The mayor of the only municipality in the region besides Shelter Island that deploys 4-poster feeding stations to kill ticks on deer this week...
A month after early hopes for a robust scallop harvest on the East End were dashed when baymen found next to no living specimens in their dredges on opening day, scientists gathered at the Stony Brook Southampton college campus on Friday night, December 6, to deliver a post-mortem.
Derailed by unexpected opposition last winter, a major revision of the village’s waterways code proposed by the Harbor Committee to regulate mooring and anchoring in the outer harbor got a boost last week from Sag Harbor Mayor Kathleen Mulcahy.
On a cool and drizzly weekday morning in early November, Alfie, a liver-colored 1½-year-old English cocker spaniel, ran furiously around the 500-acre property at the Port of Missing Men estate in North Sea.
On Monday, a coastal geologist, on behalf the Round Dune condominium development in East Quogue, demanded that the Southampton Town Trustees take emergency action to allow his client to install a hardened structure to protect the complex’s four buildings from falling into the ocean.
Suffolk County and the Group for the East End have partnered in a new effort to boost participation in the septic replacement incentive programs offered by the county and East End towns.
Builder Pat Trunzo, who grew up in Sag Harbor, will break the long streak of single-property redevelopment in the heart of the village with a proposal for five high-end houses with pools, pool houses and detached garages on properties that straddle Marsden Street, just across Division Street from Pierson High School.
Researchers from the Atlantic Marine Conservation Society, or AMSEAS, conducted a necropsy on a dead humpback whale that washed up onto the beach near Halsey Neck Lane in Southampton on Thursday morning, November 14.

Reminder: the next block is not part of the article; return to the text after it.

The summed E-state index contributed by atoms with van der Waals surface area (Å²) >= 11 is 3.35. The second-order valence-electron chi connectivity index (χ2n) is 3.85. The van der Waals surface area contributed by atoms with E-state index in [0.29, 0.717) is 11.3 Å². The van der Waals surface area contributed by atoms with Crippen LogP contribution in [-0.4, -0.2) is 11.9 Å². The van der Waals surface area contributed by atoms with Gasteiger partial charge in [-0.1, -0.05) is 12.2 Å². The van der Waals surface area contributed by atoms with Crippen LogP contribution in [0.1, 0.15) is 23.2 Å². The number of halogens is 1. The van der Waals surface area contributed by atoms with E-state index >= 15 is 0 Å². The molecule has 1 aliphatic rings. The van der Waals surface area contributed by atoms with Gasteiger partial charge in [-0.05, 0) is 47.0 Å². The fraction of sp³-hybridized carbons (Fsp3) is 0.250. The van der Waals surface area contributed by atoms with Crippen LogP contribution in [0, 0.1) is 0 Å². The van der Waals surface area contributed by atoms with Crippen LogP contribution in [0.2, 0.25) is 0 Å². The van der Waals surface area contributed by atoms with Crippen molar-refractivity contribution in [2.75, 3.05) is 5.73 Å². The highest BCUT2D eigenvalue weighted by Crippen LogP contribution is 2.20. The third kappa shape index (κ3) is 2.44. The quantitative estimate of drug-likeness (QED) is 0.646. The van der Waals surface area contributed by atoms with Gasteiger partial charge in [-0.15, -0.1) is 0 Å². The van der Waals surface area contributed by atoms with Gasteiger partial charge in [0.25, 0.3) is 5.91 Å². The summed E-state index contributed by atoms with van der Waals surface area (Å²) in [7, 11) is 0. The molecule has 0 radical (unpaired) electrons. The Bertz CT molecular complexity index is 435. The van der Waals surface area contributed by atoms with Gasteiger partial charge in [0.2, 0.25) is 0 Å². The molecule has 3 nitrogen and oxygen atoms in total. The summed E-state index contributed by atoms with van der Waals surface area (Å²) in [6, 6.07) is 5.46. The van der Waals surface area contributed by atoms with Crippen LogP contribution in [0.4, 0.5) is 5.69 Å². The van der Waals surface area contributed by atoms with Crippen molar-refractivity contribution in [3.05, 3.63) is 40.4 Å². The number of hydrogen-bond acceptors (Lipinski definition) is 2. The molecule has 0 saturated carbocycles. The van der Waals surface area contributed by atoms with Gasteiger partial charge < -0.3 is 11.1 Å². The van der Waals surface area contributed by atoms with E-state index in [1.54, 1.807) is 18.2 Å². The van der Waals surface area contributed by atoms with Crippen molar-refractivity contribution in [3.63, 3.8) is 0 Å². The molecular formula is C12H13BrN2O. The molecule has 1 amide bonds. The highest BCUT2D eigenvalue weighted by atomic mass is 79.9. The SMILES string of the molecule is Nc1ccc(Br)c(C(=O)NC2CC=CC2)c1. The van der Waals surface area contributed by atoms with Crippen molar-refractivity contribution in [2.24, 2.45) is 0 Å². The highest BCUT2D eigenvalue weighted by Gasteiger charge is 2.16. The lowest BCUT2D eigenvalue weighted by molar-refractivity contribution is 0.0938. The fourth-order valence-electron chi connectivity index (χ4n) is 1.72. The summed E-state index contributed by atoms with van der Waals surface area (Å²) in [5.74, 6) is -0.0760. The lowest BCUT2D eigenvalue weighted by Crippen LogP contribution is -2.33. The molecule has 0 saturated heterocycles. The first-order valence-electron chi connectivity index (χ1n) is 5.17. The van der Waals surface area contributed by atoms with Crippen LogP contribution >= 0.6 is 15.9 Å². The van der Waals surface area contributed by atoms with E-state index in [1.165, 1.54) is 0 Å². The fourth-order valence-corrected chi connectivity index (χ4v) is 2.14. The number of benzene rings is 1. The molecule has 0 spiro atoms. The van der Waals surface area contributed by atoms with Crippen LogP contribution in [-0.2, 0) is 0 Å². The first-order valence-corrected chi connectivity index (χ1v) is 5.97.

After the attorney and architect for the problematic house at 8 Wilson Place in the Ninevah Beach community — built thousands of cubic feet higher than allowed by the village code — bitterly complained about any further delays, Sag Harbor’s Historic Preservation and Architectural Review Board voted 4-1 last Thursday to grant a certificate of appropriateness for the structure and its landscaping plan.
There were no firm answers but plenty of questions on these and other topics when nearly 70 people gathered at The American Hotel for an “Express Session” luncheon discussion on Friday, November 15, on “The Future of Public Space in Sag Harbor Village.” It was the latest in a series of sold-out public discussions sponsored by The Sag Harbor Express and the last one for 2019.
Two years after East Hampton Town found itself confronting a plague in the form of the southern pine beetle, a small insect that had an oversized appetite for the kind of pitch pines found in many of the town’s forests, there is some good news to report.
Tick drags conducted this year for the Village of North Haven show a dramatic decline in the tick population at seven locations between June and October, during which time the village has deployed at least 15 “4-Poster” deer-feeding stations to apply permethrin to kill ticks on the heads and necks of deer as they feed on cracked corn.
On Saturday, November 16, at 7 p.m., the South Fork Natural History Museum in Bridgehampton will host a lecture about the native species with Samantha Hoff, a Ph.D. student at the State University of New York at Albany, who has been working for the past few years with the animals, researching the deadly white-nose syndrome — a disease that harms hibernating bats, caused by an easily spreadable fungus.
The Peconic Estuary Program (PEP) staff issued a statement last Friday suggesting that this year’s catastrophic die-off of adult scallops in the Peconic Bay system may be linked to global warming causing high temperatures and low levels of dissolved oxygen in bay waters over the summer.
A massive and mysterious die-off of bay scallops over the past summer wiped out as much of 95 percent of the valuable and iconic shellfish in parts of the Peconic Bay system